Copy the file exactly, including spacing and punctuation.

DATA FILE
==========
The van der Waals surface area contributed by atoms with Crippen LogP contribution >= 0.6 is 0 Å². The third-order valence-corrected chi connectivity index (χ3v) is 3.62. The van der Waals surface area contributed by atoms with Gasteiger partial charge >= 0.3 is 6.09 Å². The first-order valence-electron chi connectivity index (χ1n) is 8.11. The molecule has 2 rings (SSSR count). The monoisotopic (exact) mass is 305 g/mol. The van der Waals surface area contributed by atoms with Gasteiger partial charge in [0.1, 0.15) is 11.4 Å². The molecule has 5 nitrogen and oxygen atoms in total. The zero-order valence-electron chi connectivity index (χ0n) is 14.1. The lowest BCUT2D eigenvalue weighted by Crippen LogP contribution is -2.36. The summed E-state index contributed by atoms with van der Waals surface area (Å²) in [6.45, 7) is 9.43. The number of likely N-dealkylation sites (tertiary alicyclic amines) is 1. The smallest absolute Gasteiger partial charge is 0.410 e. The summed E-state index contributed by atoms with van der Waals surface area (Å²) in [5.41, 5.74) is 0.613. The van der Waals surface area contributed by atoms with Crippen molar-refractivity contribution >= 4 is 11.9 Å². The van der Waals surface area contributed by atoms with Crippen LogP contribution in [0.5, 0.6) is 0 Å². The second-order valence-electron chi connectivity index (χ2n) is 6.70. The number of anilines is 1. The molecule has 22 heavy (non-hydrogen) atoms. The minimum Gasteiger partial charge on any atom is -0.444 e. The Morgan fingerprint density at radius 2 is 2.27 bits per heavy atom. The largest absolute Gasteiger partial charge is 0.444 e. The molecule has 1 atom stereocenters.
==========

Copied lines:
The van der Waals surface area contributed by atoms with Crippen LogP contribution >= 0.6 is 0 Å². The third-order valence-corrected chi connectivity index (χ3v) is 3.62. The van der Waals surface area contributed by atoms with Gasteiger partial charge >= 0.3 is 6.09 Å². The first-order valence-electron chi connectivity index (χ1n) is 8.11. The molecule has 2 rings (SSSR count). The monoisotopic (exact) mass is 305 g/mol. The van der Waals surface area contributed by atoms with Gasteiger partial charge in [0.1, 0.15) is 11.4 Å². The molecule has 5 nitrogen and oxygen atoms in total. The zero-order valence-electron chi connectivity index (χ0n) is 14.1. The lowest BCUT2D eigenvalue weighted by Crippen LogP contribution is -2.36. The summed E-state index contributed by atoms with van der Waals surface area (Å²) in [6.45, 7) is 9.43. The number of likely N-dealkylation sites (tertiary alicyclic amines) is 1. The smallest absolute Gasteiger partial charge is 0.410 e. The summed E-state index contributed by atoms with van der Waals surface area (Å²) in [5.41, 5.74) is 0.613. The van der Waals surface area contributed by atoms with Crippen molar-refractivity contribution >= 4 is 11.9 Å². The van der Waals surface area contributed by atoms with Crippen LogP contribution in [0.5, 0.6) is 0 Å². The second-order valence-electron chi connectivity index (χ2n) is 6.70. The number of anilines is 1. The molecule has 22 heavy (non-hydrogen) atoms. The minimum Gasteiger partial charge on any atom is -0.444 e. The Morgan fingerprint density at radius 2 is 2.27 bits per heavy atom. The largest absolute Gasteiger partial charge is 0.444 e. The molecule has 1 atom stereocenters.